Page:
Posts Tagged ‘Writing’

Mystery and Mayhem

There’s plenty of mystery in this year’s Eudora Welty Writers’ Symposium keynote novel, The Widow and the Tree, and there is crime, both contemplated and perpetrated, though I wouldn’t classify the novel as a mystery exactly. It blends some elements of that genre, along with the gothic modern fairy tale that Welty uses in her Robber Bridegroom. Both books serve as the inspiration for our theme this year, and consequently, we have a few mysteries in the group.

Carolyn Haines’ Bonefire of the Vanities may have the greatest claim to that fame, coming as the 12th in the Sarah Booth Delaney mystery series. Her intrepid detective is aided and abbetted by her sidekick and two dogs, as well as a relatively friendly ghost. Together they solve mysteries in the Mississippi Delta, bones of all kinds providing the common theme. Carolyn Haines will read on Friday 10/19 at 1:30 p.m.
Olympia Vernon also explores crime in her novel, A Killing in This Town, though the tone is a bit more sober, as she delves into the motives and the ramifications of a fictional civil-rights era slaying in rural Mississippi.

Finally, Michael Kardos brings his debut novel to the symposium. The Three-Day Affair has been called a mystery thriller involving a somewhat unintentional kidnapping and the college buddies who have to weigh their allegiance to each other against their conscience and better judgement. Both Michael Kardos and Olympia Vernon read on Saturday 10/20 from about 10:30-12:00.

Careers for English Majors

As I prepare for a presentation on career prospects for English majors (or should I say job prospects), I thought I would try out a few ideas here. Have you ever noticed that people seem to think English is an unmarketable degree? That’s been the case for as long as I can remember, but it hasn’t stopped the many English majors I’ve known from getting jobs and making a living. What those jobs are, though, can vary tremendously.

Though there isn’t an automatic career path for many English majors, the skills you develop in your English classes are actually in high demand in the workplace. The most obvious skill English majors have is the ability to write. This is usually more than just writing grammatically correct sentences and spelling words correctly — though that can be a huge benefit. Good writers understand how to craft an effective sentence, not just a correct sentence. Good writers know how to organize a paragraph clearly and concisely, and they know how to structure an essay, which can transfer into structuring anything from an email (or tweet) to a hundred page report. English majors should be good communicators, both in written and in oral form.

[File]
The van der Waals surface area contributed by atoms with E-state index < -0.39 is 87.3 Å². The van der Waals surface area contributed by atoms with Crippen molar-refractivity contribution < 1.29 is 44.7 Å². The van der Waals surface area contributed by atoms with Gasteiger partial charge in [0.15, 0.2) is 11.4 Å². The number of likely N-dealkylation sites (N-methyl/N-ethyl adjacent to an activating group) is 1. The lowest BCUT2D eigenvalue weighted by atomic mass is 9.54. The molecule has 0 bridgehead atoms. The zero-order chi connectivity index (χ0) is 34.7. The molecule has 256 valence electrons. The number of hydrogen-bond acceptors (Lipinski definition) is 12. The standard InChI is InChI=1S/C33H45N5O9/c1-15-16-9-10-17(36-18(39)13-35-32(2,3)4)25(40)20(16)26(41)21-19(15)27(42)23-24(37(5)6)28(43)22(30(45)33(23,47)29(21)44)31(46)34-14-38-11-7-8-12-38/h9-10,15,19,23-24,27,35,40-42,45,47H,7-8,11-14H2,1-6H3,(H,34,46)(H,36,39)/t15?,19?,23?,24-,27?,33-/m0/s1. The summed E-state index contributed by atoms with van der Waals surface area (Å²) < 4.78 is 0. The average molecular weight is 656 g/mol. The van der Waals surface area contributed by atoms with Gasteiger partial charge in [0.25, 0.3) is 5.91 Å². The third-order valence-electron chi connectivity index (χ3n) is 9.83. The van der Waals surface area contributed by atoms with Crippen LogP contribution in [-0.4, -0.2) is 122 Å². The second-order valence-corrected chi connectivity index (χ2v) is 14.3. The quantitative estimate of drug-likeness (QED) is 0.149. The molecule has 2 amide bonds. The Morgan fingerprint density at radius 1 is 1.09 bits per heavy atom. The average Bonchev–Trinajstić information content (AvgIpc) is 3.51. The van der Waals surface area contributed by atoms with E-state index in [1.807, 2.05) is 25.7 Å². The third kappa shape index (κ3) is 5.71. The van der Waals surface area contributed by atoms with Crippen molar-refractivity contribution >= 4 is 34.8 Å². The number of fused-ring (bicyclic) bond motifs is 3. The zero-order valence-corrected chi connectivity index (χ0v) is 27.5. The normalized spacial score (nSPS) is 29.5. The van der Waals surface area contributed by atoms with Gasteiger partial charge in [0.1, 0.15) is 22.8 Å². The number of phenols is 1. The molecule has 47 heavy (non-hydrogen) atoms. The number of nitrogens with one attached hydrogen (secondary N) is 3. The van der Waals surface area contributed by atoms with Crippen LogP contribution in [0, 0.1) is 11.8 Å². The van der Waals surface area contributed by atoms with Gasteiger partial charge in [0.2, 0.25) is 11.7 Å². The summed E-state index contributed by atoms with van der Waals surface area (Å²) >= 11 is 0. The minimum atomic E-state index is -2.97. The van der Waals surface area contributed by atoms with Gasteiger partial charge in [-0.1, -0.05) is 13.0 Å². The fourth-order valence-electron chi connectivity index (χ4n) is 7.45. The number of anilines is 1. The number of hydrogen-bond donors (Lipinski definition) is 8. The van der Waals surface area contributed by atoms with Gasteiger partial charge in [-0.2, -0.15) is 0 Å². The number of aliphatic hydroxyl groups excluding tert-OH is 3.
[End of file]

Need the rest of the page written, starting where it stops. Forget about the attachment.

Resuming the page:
This can lead to jobs in many fields, though there aren’t recruitment fairs that focus on English majors. Typically, an English major has to make his or her own way. You have to knock on doors and get your resume out there. You have to be willing to start at the bottom rung and work your way up, and you might be able to do this in any field, especially if you have an interest in it.

Good jobs for English majors to consider might be working in arts agencies or museums. Sales and advertising might be worth pursuing, especially if the product you’re selling is one you’re passionate about. Consider working in a bookstore, if you love books. Technical writing doesn’t have to be about boring subjects (though it might be, and might pay the bills); it can be about subjects that you care about: the environment, music, gaming, film, social media, etc.

And don’t forget that one of the skills you’ve learned as an English major is to research. Though you may not continue doing academic research unless you go on to graduate school, your ability to formulate successful search queries, you ability to analyze and evaluate sources, and your ability to synthesize the information you have gleaned in your research and harness it to an argument, will all come in handy on a variety of jobs. And English majors are typically known to have a good work ethic, to be able to work well on a team, and to meet deadlines. Though I wouldn’t put that on my resume, you can use it to your advantage when on the job, as well as when you are looking for a job.